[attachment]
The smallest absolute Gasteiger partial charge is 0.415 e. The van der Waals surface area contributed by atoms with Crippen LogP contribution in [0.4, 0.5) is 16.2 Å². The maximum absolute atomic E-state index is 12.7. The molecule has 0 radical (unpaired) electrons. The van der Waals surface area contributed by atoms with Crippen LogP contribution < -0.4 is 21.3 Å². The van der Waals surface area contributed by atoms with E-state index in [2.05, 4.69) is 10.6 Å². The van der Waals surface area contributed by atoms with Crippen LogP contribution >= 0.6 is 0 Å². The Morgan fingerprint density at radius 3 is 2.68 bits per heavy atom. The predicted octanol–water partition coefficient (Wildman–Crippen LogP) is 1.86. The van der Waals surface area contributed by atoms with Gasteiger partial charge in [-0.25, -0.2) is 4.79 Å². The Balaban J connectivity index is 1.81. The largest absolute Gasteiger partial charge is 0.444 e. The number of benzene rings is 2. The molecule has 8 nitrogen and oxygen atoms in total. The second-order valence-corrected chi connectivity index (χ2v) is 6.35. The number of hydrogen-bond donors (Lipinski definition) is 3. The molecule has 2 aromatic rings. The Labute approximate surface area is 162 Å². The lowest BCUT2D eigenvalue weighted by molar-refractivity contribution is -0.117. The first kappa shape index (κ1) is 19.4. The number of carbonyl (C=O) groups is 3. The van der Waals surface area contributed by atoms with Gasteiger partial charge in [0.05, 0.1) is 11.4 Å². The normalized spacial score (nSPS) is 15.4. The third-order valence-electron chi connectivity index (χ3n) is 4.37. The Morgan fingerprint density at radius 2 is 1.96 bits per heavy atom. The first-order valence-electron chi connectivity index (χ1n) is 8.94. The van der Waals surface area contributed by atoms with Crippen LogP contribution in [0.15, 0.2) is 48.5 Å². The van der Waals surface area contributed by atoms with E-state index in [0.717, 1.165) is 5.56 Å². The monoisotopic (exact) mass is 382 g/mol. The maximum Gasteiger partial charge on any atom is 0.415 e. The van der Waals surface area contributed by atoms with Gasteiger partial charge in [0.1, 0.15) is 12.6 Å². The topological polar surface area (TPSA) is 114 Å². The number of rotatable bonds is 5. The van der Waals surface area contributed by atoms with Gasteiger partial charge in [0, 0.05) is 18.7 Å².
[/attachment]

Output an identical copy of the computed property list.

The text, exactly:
The smallest absolute Gasteiger partial charge is 0.415 e. The van der Waals surface area contributed by atoms with Crippen LogP contribution in [0.4, 0.5) is 16.2 Å². The maximum absolute atomic E-state index is 12.7. The molecule has 0 radical (unpaired) electrons. The van der Waals surface area contributed by atoms with Crippen LogP contribution < -0.4 is 21.3 Å². The van der Waals surface area contributed by atoms with E-state index in [2.05, 4.69) is 10.6 Å². The van der Waals surface area contributed by atoms with Crippen LogP contribution >= 0.6 is 0 Å². The Morgan fingerprint density at radius 3 is 2.68 bits per heavy atom. The predicted octanol–water partition coefficient (Wildman–Crippen LogP) is 1.86. The van der Waals surface area contributed by atoms with Gasteiger partial charge in [-0.25, -0.2) is 4.79 Å². The Balaban J connectivity index is 1.81. The largest absolute Gasteiger partial charge is 0.444 e. The number of benzene rings is 2. The molecule has 8 nitrogen and oxygen atoms in total. The second-order valence-corrected chi connectivity index (χ2v) is 6.35. The number of hydrogen-bond donors (Lipinski definition) is 3. The molecule has 2 aromatic rings. The Labute approximate surface area is 162 Å². The lowest BCUT2D eigenvalue weighted by molar-refractivity contribution is -0.117. The first kappa shape index (κ1) is 19.4. The number of carbonyl (C=O) groups is 3. The van der Waals surface area contributed by atoms with Gasteiger partial charge in [0.05, 0.1) is 11.4 Å². The normalized spacial score (nSPS) is 15.4. The third-order valence-electron chi connectivity index (χ3n) is 4.37. The Morgan fingerprint density at radius 2 is 1.96 bits per heavy atom. The first-order valence-electron chi connectivity index (χ1n) is 8.94. The van der Waals surface area contributed by atoms with Crippen LogP contribution in [0.15, 0.2) is 48.5 Å². The van der Waals surface area contributed by atoms with E-state index in [0.717, 1.165) is 5.56 Å². The monoisotopic (exact) mass is 382 g/mol. The maximum Gasteiger partial charge on any atom is 0.415 e. The van der Waals surface area contributed by atoms with Gasteiger partial charge in [0.1, 0.15) is 12.6 Å². The topological polar surface area (TPSA) is 114 Å². The number of rotatable bonds is 5. The van der Waals surface area contributed by atoms with Gasteiger partial charge in [0, 0.05) is 18.7 Å².